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Journal of Community Health

, Volume 37, Issue 1, pp 153–158 | Cite as

Knowledge of Hepatitis B Risk Factors and Prevention Practices among Individuals Chronically Infected with Hepatitis B in San Francisco, California

  • Amy Nishimura
  • Patricia Shiono
  • David Stier
  • Sue Shallow
  • Melissa Sanchez
  • Sandra Huang
Original Paper

Abstract

Asian/Pacific Islanders (A/PIs) in the United States are disproportionately affected by the hepatitis B virus (HBV), which can cause a lifelong liver infection that may result in cirrhosis, liver failure, liver cancer, or death. Although previous studies have measured knowledge of hepatitis B transmission and prevention practices in A/PI communities, we present results from the first population-based study of this type, which specifically focuses on A/PIs who are chronically infected with HBV. Through telephone interviews, we assessed the HBV risk factor knowledge and prevention practices of a population-based, random sample of persons with chronic HBV who were reported to the San Francisco Department of Public Health between October 2007 and July 2009. Among 829 respondents, 67% were foreign born A/PIs of Chinese ethnicity who did not speak English as their primary language. Among all respondents, 75% were unable to identify how they acquired HBV, and 41% said that they do nothing to prevent transmission of HBV to their close contacts. Knowledge of HBV risk factors and recommended prevention practices was poor among A/PIs who are chronically infected with HBV and who may transmit the infection to others.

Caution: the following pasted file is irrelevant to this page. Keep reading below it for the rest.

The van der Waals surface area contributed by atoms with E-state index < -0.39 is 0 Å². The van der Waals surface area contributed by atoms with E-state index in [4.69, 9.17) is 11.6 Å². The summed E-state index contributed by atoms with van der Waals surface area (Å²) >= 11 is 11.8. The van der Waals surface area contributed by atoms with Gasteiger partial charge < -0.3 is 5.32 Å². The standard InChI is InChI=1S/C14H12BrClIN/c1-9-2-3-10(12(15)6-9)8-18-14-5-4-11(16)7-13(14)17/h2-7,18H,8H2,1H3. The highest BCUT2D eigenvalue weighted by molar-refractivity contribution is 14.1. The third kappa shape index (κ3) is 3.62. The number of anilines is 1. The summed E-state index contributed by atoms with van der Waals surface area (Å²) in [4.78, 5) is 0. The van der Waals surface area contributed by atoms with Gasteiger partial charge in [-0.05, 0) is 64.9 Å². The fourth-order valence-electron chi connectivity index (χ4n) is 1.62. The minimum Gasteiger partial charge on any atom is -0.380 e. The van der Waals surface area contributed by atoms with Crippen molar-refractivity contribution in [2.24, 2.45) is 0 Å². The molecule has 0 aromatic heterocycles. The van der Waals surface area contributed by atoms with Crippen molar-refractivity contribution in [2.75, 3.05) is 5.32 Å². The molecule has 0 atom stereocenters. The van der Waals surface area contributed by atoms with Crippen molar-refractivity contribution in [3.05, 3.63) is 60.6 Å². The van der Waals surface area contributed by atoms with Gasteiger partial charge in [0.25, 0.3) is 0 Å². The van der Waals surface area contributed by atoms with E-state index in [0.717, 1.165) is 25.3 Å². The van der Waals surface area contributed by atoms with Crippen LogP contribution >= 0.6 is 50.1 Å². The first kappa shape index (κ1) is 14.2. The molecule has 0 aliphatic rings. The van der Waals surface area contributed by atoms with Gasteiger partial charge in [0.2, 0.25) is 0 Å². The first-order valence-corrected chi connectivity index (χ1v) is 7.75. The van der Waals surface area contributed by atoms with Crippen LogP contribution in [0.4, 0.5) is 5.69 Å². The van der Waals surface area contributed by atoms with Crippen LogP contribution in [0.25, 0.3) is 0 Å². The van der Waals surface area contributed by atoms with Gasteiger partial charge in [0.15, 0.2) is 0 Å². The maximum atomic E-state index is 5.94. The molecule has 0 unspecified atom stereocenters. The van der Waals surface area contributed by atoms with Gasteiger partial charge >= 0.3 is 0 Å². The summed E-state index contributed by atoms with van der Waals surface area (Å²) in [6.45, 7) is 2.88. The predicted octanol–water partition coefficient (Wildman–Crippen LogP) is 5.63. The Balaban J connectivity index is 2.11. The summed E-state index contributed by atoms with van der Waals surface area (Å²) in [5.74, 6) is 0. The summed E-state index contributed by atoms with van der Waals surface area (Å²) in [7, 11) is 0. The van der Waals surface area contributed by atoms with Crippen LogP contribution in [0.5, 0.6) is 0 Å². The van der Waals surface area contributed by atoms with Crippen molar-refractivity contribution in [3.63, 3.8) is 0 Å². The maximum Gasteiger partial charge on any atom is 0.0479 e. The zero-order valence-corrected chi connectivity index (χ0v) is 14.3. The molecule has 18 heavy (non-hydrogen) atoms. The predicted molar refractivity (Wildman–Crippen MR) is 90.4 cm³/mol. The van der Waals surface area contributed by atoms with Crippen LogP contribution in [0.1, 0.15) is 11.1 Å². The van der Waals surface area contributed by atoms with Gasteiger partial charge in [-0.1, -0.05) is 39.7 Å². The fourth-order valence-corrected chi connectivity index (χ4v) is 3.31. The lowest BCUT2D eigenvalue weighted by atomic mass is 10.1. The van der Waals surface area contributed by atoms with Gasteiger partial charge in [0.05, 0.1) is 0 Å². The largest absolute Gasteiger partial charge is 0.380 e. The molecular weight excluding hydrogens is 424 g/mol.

Keywords

Hepatitis B Asian/Pacific Islanders Knowledge Prevention 

Notes

Acknowledgments

This publication was supported by the Cooperative Agreement Number 3U01CI000309-05 from the Centers for Disease Control and Prevention. Its contents are solely the responsibility of the authors and do not necessarily represent the official views of the Centers for Disease Control and Prevention. The authors thank Alex Leung, Martina Li and Karen Luk for their contributions to data collection; Ishmael Bihl for his assistance with interviewer training; and Haroon Ahmad and Marijoyce Naguit for maintenance of the SFDPH Chronic Viral Hepatitis Registry. We would also like to thank all the individuals that participated in this project.

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Copyright information

© Springer Science+Business Media, LLC 2011

Authors and Affiliations

  • Amy Nishimura
    • 1
  • Patricia Shiono
    • 2
  • David Stier
    • 3
  • Sue Shallow
    • 3
  • Melissa Sanchez
    • 3
  • Sandra Huang
    • 3
  1. 1.California Emerging Infections ProgramSan FranciscoUSA
  2. 2.San FranciscoUSA
  3. 3.Communicable Disease Control and PreventionSan Francisco Department of Public HealthSan FranciscoUSA

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